Chris had a thought—he would go over and visit Mike. And then he found himself climbing down the ladder of his boat, careful not to rip the dress. He climbed up out of the dark and onto the boat, where Mike was sitting in a deck chair.
He got into his dinghy and began rowing toward Mike’s boat. Chris stepped out in bare feet, in the little black wig and some lipstick and blush that he didn’t really know how to apply.
Chris was 30 years old then, living on a 48-foot wooden William Garden ketch that he’d bought in a state of disrepair for ,000 and fixed himself.
He opened a Sam Adams, the beer of patriots, and had a seat.
If you consider that five years ago there was no such person named Kristin Beck, you could say that I’ve known her for 30 percent of her life.
That first time I saw Kristin, in 2014, she was a vision.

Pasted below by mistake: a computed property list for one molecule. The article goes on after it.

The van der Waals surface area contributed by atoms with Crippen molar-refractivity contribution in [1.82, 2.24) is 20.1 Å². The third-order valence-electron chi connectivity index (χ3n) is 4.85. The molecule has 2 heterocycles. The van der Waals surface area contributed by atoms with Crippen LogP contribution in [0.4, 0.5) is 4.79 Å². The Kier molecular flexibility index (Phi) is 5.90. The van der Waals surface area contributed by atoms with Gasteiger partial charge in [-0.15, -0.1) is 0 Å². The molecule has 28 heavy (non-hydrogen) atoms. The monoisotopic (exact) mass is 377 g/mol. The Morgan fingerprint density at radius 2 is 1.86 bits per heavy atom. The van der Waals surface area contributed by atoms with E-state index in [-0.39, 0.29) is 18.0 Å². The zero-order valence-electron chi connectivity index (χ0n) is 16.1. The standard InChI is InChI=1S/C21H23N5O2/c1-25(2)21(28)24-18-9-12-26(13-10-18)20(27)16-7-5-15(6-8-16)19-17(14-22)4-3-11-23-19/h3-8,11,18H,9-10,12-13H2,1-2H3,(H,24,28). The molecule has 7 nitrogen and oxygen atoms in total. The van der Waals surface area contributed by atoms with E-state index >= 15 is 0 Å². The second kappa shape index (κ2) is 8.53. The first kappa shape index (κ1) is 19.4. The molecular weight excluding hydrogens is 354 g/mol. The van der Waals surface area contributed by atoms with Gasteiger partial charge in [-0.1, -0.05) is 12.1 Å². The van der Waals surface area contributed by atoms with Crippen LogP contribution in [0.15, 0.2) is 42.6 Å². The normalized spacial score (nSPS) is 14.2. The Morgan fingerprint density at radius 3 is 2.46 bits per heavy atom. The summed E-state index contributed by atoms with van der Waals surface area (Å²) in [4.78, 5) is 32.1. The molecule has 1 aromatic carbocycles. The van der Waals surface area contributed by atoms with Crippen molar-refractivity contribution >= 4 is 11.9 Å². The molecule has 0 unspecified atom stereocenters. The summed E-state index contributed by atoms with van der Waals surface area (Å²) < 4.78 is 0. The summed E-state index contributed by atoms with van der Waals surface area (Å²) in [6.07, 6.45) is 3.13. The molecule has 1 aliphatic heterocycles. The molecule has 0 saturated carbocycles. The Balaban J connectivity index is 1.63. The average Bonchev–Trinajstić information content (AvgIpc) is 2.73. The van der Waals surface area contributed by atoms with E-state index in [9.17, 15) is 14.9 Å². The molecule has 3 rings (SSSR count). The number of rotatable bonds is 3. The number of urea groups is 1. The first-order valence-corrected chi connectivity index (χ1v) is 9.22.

He would serve during the first Gulf War; fight pirates across the Horn of Africa; drive into Iraq in 2003 ahead of the invasion.He’d undressed to his shorts, stuffed his clothes in a plastic bag, and swam the half mile to the sailboat he lived on—it was cheaper than sharing a house, like most of the other, younger SEALs stationed in Coronado did. He would leave it spotless, because he never knew when fate would dictate that he wouldn’t be the one opening it up.It was part of the process of shipping out, a ritualized preparation for death that would always have a kind of dreadful power over him.Back when she was a member of SEAL Team 6—Kristin Beck liked to grow her beard real long.But as disguises go, that was nothing compared with the life she lived as a man.